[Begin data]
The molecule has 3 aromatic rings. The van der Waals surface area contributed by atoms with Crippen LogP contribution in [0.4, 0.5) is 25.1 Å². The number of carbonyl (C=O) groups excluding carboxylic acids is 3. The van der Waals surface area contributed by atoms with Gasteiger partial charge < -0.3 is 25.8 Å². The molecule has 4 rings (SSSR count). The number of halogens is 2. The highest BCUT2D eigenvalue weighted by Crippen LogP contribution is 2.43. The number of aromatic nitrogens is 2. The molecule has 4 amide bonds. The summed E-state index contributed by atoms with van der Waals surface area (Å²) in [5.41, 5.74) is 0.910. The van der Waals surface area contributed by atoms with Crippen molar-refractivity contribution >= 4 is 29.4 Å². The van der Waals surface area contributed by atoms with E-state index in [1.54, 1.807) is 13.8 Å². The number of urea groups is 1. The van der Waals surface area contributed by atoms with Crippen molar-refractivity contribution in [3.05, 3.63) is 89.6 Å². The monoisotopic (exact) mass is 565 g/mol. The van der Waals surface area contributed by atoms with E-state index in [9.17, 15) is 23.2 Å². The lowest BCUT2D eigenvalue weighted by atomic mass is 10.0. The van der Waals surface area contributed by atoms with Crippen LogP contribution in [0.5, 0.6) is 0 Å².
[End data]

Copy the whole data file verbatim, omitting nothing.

The molecule has 3 aromatic rings. The van der Waals surface area contributed by atoms with Crippen LogP contribution in [0.4, 0.5) is 25.1 Å². The number of carbonyl (C=O) groups excluding carboxylic acids is 3. The van der Waals surface area contributed by atoms with Gasteiger partial charge < -0.3 is 25.8 Å². The molecule has 4 rings (SSSR count). The number of halogens is 2. The highest BCUT2D eigenvalue weighted by Crippen LogP contribution is 2.43. The number of aromatic nitrogens is 2. The molecule has 4 amide bonds. The summed E-state index contributed by atoms with van der Waals surface area (Å²) in [5.41, 5.74) is 0.910. The van der Waals surface area contributed by atoms with Crippen molar-refractivity contribution >= 4 is 29.4 Å². The van der Waals surface area contributed by atoms with E-state index in [1.54, 1.807) is 13.8 Å². The number of urea groups is 1. The van der Waals surface area contributed by atoms with Crippen molar-refractivity contribution in [3.05, 3.63) is 89.6 Å². The monoisotopic (exact) mass is 565 g/mol. The van der Waals surface area contributed by atoms with E-state index in [9.17, 15) is 23.2 Å². The lowest BCUT2D eigenvalue weighted by atomic mass is 10.0. The van der Waals surface area contributed by atoms with Crippen LogP contribution in [0.5, 0.6) is 0 Å².